Miranda Salman was born a man. Today she is one of the stars of an all women soccer team.
As a young boy it was obvious Salman had a talent for soccer. But in sport known for its masculine ethos, Salman was was a victim of prejudice.
But it was that passion for soccer that kept her going.
"Basically it was the need to be outstanding so my other classmates wouldn't make fun of me what made me have that 'extra' thing in sports," Salman says in the Primer Impacto video produced for the International Day Against Homophobia on May 17th.
Salma's skills on the field were undeniable. She started playing at the professional level and joined a first league team named "Pumas." But despite her mastery in the sport, she was still victim of discrimination. Still a man when she began playing at a professional level, her teammates mocked her because of her flamboyant mannerisms.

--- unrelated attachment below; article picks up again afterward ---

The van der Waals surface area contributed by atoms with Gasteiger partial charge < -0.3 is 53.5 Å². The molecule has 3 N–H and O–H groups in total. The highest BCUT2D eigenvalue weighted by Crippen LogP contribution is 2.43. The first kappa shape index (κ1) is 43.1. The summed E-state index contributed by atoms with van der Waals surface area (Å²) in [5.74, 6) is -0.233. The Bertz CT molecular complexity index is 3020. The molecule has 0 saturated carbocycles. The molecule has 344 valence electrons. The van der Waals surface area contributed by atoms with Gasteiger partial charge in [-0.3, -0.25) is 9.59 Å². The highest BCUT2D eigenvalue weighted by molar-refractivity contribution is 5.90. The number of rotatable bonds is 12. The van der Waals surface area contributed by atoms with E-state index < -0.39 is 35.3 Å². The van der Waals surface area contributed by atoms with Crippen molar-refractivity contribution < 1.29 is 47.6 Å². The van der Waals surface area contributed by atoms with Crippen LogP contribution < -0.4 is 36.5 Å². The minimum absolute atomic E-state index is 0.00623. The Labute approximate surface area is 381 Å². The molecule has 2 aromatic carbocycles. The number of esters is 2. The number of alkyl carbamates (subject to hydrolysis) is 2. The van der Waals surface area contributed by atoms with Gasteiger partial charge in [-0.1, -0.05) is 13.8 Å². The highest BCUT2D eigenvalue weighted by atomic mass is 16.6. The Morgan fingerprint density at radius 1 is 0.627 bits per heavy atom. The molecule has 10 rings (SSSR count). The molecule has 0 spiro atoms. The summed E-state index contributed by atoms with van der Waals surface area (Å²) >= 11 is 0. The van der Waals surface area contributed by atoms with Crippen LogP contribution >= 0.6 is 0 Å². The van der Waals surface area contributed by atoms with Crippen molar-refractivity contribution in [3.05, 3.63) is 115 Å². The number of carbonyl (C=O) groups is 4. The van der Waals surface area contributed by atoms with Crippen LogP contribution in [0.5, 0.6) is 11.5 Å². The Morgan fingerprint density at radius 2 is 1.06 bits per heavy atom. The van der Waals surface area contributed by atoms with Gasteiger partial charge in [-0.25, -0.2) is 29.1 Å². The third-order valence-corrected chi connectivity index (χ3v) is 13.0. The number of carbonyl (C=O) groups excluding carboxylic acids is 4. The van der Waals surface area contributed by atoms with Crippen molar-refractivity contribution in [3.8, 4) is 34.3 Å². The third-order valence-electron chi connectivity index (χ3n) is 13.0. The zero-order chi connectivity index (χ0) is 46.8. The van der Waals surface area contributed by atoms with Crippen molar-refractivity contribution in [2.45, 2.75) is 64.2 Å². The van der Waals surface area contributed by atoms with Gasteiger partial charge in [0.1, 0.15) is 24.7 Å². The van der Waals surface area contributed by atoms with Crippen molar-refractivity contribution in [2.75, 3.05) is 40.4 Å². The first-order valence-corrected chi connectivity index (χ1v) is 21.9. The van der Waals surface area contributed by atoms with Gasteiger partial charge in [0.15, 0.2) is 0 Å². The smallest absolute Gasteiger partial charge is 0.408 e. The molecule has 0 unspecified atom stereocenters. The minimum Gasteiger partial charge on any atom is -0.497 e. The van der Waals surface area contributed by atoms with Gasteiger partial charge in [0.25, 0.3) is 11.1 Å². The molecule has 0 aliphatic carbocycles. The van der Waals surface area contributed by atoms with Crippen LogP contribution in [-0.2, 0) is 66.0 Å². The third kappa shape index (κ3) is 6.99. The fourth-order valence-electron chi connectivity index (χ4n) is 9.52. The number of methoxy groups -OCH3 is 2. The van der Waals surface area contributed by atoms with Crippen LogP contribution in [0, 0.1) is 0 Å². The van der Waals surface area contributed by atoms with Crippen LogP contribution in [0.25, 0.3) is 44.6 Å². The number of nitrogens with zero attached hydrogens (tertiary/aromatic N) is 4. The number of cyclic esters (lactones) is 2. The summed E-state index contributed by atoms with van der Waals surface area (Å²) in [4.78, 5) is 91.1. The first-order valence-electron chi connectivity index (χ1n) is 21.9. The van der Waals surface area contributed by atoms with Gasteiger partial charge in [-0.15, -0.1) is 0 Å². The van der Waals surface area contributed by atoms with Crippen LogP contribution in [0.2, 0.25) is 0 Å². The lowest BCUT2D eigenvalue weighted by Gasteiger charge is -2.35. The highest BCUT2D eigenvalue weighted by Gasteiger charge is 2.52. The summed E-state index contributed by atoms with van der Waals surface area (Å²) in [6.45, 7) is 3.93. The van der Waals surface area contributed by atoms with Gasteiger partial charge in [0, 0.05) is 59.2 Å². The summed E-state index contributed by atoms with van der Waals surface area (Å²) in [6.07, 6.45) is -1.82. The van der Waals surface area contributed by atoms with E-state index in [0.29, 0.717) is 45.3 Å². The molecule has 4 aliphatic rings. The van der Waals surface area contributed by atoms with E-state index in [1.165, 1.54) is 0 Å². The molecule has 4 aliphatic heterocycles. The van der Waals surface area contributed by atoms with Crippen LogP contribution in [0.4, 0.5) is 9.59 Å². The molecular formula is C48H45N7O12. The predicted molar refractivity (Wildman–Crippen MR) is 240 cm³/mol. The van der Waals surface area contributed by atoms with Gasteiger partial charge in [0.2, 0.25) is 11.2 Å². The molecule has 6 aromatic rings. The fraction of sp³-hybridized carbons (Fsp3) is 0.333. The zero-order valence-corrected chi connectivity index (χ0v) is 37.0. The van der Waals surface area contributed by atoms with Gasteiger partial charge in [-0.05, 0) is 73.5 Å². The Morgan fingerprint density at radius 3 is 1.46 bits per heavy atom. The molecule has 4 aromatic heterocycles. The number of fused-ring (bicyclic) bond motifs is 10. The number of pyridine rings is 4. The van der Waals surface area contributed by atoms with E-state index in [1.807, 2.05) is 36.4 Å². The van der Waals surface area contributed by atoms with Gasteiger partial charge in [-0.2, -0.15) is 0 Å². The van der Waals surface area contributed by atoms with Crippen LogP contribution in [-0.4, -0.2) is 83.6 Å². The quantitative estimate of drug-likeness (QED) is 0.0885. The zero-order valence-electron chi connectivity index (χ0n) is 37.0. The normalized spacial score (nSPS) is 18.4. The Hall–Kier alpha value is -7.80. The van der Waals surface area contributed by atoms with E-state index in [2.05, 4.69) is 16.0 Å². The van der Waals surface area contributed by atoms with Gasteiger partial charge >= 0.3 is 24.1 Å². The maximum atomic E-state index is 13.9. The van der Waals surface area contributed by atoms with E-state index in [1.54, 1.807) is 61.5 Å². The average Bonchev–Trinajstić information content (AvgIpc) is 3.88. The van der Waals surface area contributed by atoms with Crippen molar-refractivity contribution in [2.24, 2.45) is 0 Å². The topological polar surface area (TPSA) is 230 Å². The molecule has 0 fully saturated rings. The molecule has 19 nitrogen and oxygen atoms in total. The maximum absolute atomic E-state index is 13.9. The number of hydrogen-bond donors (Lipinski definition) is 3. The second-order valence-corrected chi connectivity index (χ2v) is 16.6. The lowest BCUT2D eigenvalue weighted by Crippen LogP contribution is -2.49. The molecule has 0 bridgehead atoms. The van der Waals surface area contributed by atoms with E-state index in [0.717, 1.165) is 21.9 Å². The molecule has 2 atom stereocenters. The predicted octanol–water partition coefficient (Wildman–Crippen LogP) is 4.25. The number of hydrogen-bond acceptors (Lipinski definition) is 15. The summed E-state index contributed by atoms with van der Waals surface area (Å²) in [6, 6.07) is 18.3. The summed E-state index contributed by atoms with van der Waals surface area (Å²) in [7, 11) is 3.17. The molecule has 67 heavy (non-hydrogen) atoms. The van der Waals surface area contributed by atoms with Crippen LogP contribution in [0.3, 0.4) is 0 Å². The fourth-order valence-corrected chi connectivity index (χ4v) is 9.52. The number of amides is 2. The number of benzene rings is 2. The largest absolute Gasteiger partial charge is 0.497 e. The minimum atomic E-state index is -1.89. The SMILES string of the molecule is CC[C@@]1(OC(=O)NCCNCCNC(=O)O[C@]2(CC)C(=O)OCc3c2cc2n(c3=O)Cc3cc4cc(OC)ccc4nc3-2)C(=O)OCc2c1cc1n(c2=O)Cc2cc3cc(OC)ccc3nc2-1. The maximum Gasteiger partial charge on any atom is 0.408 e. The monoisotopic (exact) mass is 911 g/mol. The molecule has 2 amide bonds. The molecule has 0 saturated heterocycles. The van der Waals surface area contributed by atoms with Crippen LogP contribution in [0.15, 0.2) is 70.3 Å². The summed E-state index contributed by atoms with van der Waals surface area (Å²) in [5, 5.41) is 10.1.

In the 1990's she suffered a fracture which forced her to stop playing. While still a man, Salman got married and had a kid. Five years later she got divorced and underwent a sex change operation. After being out of the game for eight years, Salman joined a team and has been shinning in the field ever since.
"Miranda for me is spectacular. She knows how to handle the ball, she knows how to make plays. For me, Miranda is the number one player in our team," said one of her teammates in Spanish in the Primer Impacto video.
But soccer is not the only place where the LGBT community has gained a widespread of acceptance in Latin America.
Back in March Tatiana Pineros, a Colombian transexual, was appointed by Bogota's new mayor to head the capital's social welfare agency. Meanwhile, Diana Sanchez Barrios is the first transsexual woman to seek a seat in Mexico City’s municipal assembly.
More recently, Argentina approved transgender rights legislation, which will allow adults who want sex-change surgery or hormone therapy to be able to get it as part of their public or private health care plans.
Gay Latinos Breaking Barriers:
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